NH Open Doors http://nhopendoors.com/ November 2-3 offers the spirit- enhancing opportunity to see where New Hampshire artists and craftspeople are inspired to create. Unlike a gallery where you might see 4-5 pieces by each of several artists, here you find a solo show in a home or studio. NH Open Doors makes it both easy and difficult by providing a regional map with category selects for the types of offerings: Fine Art, Craft, Performing Art, and supporting options like accommodations, restaurants and agricultural offerings. So while it’s easy to find studios to visit, providing so many options could make it difficult to narrow down the field.
Due to the typical chaotic weekend schedule, my husband and I had time to visit only one studio today, so we packed up early and left for Goffstown, NH heading to the Bitter Sweet House on High Street – home and studio of painter Ann Trainor Domingue http://www.anntrainordomingue.com/
Ann experiments with so many art elements: traditional water color and acrylic, and textural almost sculptural painting and so many styles: realistic, impressionistic, contemporary, messy, and whimsical sometimes with a playful almost fantasy nature that it is like seeing work from a half dozen artists. I circled the rooms of her fascinating 1910 home so many times taking in the 70 or so of her paintings and prints finding a new favorite with each circumnavigation, that I might have been dizzy, or that might have been the sugar overload as I snagged a candy, baked good or soda in each lap. Heck it was more likely I snagged a goodie in each room.
Ann graciously answered my amateur questions….”this painting that gives the impression of painting on tile how the heck did you do that?” “You painted several scenes with orange, do you actually see orange in the landscape because I don’t think I see orange very often?”
Husband Mike and daughter Katie, among other fans and family members, charmingly displayed enthusiasm and pride for Ann’s work and were available to engage in discussions on art, the home (check out the 6′ original pocket door!) and the whereabouts of the actual studio (a mini barn building moved to the site at the head of the driveway by a previous owner). A running chart with red dots identified what had been sold…a mighty impressive list since we arrived on day one, before noon!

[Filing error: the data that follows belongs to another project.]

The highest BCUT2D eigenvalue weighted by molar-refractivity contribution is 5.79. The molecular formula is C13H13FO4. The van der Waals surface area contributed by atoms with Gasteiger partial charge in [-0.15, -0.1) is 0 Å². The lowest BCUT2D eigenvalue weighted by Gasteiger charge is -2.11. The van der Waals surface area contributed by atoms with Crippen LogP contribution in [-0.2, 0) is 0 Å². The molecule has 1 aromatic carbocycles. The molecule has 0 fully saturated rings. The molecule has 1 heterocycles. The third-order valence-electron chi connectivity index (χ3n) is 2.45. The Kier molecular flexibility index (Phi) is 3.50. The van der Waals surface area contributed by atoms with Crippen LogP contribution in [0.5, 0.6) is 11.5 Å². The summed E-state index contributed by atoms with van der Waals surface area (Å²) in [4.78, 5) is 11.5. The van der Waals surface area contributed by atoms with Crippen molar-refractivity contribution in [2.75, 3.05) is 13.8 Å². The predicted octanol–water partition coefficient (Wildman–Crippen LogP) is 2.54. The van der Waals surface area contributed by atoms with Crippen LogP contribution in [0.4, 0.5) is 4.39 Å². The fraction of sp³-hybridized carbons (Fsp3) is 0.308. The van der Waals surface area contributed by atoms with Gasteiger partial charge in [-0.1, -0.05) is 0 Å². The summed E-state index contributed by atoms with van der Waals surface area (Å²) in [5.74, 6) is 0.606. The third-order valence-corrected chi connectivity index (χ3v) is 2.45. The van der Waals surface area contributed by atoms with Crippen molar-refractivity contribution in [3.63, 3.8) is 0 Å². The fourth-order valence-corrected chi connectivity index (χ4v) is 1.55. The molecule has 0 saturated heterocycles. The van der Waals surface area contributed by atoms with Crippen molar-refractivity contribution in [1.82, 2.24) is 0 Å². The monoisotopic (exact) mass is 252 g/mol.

Part of Ann’s success was built on divine intervention. Ann had a vision, that coincided with a great reality….an early season decision to paint Fenway Park when the Sox really weren’t doing well yet inspired a series of detail paintings. Perhaps you heard…the Red Sox won the World Series just days before her Open Studio weekend. Artist Ann rooted for the Sox, and the Baseball Deity (who is undoubtedly friends with the Art Deity) rooted for Ann. I was anxious to see that series in person, having first learned of the series in Ann’s newsletter. http://www.anntrainordomingue.com/images/other_member_pics/adomingue/Newsletter%20Feb%20Vol%201%20Issue%202%20FINAL%20wp.pdf. Two Fenway pieces sold before I arrived and a woman was engrossed in a conversation about “holding” another as she waited for her mother to make a decision. Fortunately prints are also available.
Since my first job (Snack Bar Girl at Sagamore Golf Course in Lynnfield, MA) put me in close proximity to a talented professional artist (the late William Craft Thompson) who was willing to provide mini art lessons in the short amount of time I had between wiping down counters and serving tube steaks and milkshakes to golfers, I’ve cultivated an interest in art. Or rather an interest in artists. At 17 when most girls spent their hard earned tips at the cosmetics counter, I bought my first original piece of artwork from Mr. T. at the Lynnfield, MA Art Guild Fair. It was a small painting of a tall ship in an artist-made frame that still graces my home. Since then I’ve become an art groupie favoring works by Ann, Andrea Maglio-Macullar, Majorie Kaye, David Cummings, George Shaw, Matthew Winn, William F. McLane, William Thompson and William Rogers, Peter W. Bucklin, sculptor Dale Rogers, and stained glass artists Paul Prue, Freeda Ostis. All have become friends and each teaches me a little bit more about the craft of making art.
I guess I keep waiting for some of their talent to rub off on me, but in the meantime whenever I can, I capture little pieces of their brilliance to shine upon my walls. The artwork brings me happiness not just for the images on canvas and paper, but also for the reminder of the friends who created them.
(c)2013 by Alison Colby-Campbell